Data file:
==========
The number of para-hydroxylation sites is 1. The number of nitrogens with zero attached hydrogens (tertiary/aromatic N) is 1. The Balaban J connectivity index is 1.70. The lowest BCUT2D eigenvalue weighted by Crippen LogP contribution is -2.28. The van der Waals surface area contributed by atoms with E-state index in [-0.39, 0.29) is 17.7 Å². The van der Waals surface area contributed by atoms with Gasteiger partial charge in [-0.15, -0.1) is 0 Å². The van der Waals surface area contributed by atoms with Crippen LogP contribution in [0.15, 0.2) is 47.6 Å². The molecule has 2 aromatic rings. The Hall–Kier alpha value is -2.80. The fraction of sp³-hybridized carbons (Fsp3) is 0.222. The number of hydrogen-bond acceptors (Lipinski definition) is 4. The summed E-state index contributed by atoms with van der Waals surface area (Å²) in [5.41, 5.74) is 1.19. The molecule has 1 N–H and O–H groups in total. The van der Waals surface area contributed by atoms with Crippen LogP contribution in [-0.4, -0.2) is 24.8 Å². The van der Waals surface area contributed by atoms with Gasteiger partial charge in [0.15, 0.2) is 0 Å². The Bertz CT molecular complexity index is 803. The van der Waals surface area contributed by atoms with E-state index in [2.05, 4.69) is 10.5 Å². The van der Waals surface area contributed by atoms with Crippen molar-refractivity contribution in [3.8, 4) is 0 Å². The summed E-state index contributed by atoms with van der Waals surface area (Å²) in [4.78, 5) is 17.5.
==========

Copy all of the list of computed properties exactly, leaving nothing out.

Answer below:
The number of para-hydroxylation sites is 1. The number of nitrogens with zero attached hydrogens (tertiary/aromatic N) is 1. The Balaban J connectivity index is 1.70. The lowest BCUT2D eigenvalue weighted by Crippen LogP contribution is -2.28. The van der Waals surface area contributed by atoms with E-state index in [-0.39, 0.29) is 17.7 Å². The van der Waals surface area contributed by atoms with Gasteiger partial charge in [-0.15, -0.1) is 0 Å². The van der Waals surface area contributed by atoms with Crippen LogP contribution in [0.15, 0.2) is 47.6 Å². The molecule has 2 aromatic rings. The Hall–Kier alpha value is -2.80. The fraction of sp³-hybridized carbons (Fsp3) is 0.222. The number of hydrogen-bond acceptors (Lipinski definition) is 4. The summed E-state index contributed by atoms with van der Waals surface area (Å²) in [5.41, 5.74) is 1.19. The molecule has 1 N–H and O–H groups in total. The van der Waals surface area contributed by atoms with Crippen LogP contribution in [-0.4, -0.2) is 24.8 Å². The van der Waals surface area contributed by atoms with Gasteiger partial charge in [0.15, 0.2) is 0 Å². The Bertz CT molecular complexity index is 803. The van der Waals surface area contributed by atoms with E-state index in [2.05, 4.69) is 10.5 Å². The van der Waals surface area contributed by atoms with Crippen molar-refractivity contribution in [3.8, 4) is 0 Å². The summed E-state index contributed by atoms with van der Waals surface area (Å²) in [4.78, 5) is 17.5.